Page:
It is a New Year--how about including some Career Resolutions? One that many ask about in all different ways is the big money question. This clip has GREAT points--some that jump out include 56% of people never ask for a raise. This is so true in my 20+ years of coaching experience, and it is also true that when people finally do ask for a raise in the right way--they get it!
If you don't ask, you won't get it--seems obvious and fear is often what holds people back--how about being bold in 2016?
Know your worth. You have more access to salary data than ever before. Use it to understand your market value. Glassdoor, Salary.com, Payscale Indeed, Simplyhired...the list goes on for where you can find market data about your worth.
Prepare! ALWAYS have a clear picture (including metrics) of your value. List the outcomes you have produced for your organization and be clear about your contributions. ALWAYS begin with these.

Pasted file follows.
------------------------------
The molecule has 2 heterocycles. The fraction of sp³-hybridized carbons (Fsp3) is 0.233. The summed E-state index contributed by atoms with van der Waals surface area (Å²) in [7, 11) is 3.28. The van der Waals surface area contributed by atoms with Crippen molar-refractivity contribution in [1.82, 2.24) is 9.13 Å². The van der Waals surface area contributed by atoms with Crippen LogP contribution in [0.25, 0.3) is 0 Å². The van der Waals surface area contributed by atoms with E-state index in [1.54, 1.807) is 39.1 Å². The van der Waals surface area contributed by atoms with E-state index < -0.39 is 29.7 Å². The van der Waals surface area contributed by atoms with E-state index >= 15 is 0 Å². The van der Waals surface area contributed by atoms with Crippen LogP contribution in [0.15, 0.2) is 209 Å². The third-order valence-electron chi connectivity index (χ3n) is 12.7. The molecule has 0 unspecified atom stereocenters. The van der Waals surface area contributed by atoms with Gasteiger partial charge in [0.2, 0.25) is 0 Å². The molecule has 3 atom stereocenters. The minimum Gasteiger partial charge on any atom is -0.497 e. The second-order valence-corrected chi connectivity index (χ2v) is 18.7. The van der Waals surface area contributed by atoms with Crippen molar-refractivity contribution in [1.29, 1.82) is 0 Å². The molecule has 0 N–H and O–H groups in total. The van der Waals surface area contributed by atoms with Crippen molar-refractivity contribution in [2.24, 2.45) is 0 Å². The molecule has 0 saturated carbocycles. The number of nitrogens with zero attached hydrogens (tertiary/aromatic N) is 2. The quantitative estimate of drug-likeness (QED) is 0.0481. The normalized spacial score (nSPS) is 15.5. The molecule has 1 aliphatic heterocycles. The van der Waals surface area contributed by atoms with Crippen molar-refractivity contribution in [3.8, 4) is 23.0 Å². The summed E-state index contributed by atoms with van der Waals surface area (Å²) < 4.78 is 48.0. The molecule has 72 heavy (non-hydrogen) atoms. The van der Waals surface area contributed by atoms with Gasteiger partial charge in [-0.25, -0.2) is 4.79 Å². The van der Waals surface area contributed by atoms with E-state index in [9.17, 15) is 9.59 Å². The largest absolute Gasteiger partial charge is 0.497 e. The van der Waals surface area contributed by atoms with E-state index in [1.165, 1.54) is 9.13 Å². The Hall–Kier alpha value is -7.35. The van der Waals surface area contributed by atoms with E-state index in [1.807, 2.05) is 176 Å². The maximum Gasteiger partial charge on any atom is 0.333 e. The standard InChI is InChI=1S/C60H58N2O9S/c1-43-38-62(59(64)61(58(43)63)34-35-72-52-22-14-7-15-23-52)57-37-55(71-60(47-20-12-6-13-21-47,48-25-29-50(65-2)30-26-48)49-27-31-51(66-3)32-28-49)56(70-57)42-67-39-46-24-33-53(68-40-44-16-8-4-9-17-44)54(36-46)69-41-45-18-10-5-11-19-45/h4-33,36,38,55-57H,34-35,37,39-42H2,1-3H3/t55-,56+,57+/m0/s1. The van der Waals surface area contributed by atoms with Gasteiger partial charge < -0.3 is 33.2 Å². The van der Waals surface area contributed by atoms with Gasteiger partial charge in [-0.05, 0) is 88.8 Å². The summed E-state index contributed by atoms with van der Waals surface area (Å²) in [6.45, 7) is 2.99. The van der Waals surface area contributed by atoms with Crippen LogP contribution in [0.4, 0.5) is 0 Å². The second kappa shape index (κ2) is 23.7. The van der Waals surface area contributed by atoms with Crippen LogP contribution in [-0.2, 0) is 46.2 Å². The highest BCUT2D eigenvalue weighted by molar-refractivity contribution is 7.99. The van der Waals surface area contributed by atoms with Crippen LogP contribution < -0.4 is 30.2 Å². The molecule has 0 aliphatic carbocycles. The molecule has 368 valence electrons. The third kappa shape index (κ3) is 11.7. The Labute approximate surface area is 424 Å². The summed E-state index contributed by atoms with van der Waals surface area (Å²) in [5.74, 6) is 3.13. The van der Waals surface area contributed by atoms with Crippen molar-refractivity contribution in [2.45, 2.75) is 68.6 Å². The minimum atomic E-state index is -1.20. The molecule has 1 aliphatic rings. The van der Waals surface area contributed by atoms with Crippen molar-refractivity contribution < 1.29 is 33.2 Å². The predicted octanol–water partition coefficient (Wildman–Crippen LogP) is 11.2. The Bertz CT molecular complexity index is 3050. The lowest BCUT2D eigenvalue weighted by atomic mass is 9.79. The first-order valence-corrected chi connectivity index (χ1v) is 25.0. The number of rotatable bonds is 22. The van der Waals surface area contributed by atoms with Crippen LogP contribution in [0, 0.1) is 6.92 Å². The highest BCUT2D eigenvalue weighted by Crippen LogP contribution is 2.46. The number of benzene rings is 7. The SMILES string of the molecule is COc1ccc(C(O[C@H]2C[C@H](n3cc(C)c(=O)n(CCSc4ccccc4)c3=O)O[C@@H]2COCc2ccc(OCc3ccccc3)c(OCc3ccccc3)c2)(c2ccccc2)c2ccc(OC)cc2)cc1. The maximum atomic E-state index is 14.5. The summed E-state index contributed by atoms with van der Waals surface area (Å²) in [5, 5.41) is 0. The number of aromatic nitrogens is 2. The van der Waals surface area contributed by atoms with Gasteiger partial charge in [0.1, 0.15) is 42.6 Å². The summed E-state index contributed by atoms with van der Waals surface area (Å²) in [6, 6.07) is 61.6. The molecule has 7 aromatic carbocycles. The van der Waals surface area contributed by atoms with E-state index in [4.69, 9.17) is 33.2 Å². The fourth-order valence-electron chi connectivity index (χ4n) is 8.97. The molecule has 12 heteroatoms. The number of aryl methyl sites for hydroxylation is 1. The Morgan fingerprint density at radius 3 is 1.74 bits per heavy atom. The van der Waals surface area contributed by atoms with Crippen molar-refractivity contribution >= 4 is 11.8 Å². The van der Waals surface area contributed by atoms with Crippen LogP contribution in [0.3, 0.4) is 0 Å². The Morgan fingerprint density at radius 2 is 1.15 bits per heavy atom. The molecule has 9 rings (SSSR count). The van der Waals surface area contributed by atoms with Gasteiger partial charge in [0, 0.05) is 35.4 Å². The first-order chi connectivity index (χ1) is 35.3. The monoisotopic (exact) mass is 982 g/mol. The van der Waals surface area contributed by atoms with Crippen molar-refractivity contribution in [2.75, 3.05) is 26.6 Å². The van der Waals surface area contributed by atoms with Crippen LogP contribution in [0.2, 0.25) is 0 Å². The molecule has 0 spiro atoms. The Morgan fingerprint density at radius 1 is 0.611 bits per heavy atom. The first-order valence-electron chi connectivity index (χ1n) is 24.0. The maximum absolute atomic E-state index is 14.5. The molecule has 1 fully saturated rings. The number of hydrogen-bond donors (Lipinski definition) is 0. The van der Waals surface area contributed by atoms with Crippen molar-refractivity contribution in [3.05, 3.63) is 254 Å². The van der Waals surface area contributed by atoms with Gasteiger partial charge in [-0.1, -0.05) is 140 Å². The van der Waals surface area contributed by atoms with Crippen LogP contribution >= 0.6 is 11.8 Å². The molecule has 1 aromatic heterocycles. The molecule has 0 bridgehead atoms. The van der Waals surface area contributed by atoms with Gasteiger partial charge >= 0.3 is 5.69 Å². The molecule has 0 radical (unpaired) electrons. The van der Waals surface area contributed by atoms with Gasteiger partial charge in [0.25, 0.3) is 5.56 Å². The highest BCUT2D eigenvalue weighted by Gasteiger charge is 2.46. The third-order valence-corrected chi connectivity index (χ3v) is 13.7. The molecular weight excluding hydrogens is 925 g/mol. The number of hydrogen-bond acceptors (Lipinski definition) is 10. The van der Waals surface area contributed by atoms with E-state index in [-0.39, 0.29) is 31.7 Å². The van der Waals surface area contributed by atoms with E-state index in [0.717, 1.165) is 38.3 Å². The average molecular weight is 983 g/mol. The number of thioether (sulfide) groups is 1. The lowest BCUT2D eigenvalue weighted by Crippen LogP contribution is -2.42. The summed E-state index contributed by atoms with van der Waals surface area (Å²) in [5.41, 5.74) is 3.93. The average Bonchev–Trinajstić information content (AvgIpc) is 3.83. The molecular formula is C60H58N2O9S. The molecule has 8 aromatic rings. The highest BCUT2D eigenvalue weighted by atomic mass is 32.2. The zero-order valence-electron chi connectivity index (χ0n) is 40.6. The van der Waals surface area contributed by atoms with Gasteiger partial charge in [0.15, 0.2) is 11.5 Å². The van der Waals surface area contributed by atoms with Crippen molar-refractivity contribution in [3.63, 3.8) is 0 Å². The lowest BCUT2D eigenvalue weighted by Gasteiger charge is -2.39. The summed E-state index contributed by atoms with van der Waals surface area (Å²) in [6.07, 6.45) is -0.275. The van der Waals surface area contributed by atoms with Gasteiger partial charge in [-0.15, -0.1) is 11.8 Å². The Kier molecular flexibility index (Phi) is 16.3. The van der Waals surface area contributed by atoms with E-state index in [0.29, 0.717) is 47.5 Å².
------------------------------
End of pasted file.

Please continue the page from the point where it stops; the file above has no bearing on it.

Know what you want. If your organization is not in a position to give you more money, what are the other possibilities?
Be ready to explore other options. One of the vital elements in professional development is growth. How will you ensure your professional growth this year?
In no particular order, the books that have been the biggest part of my work and interest in the last year include
The Upside of Stress by Kelly McGonigal
She includes science that proves that your beliefs about stress have a direct impact on how stress impacts your life and health. See her great TEDtalk here.
Thanks for the Feedback by Douglas Stone & Sheila Heed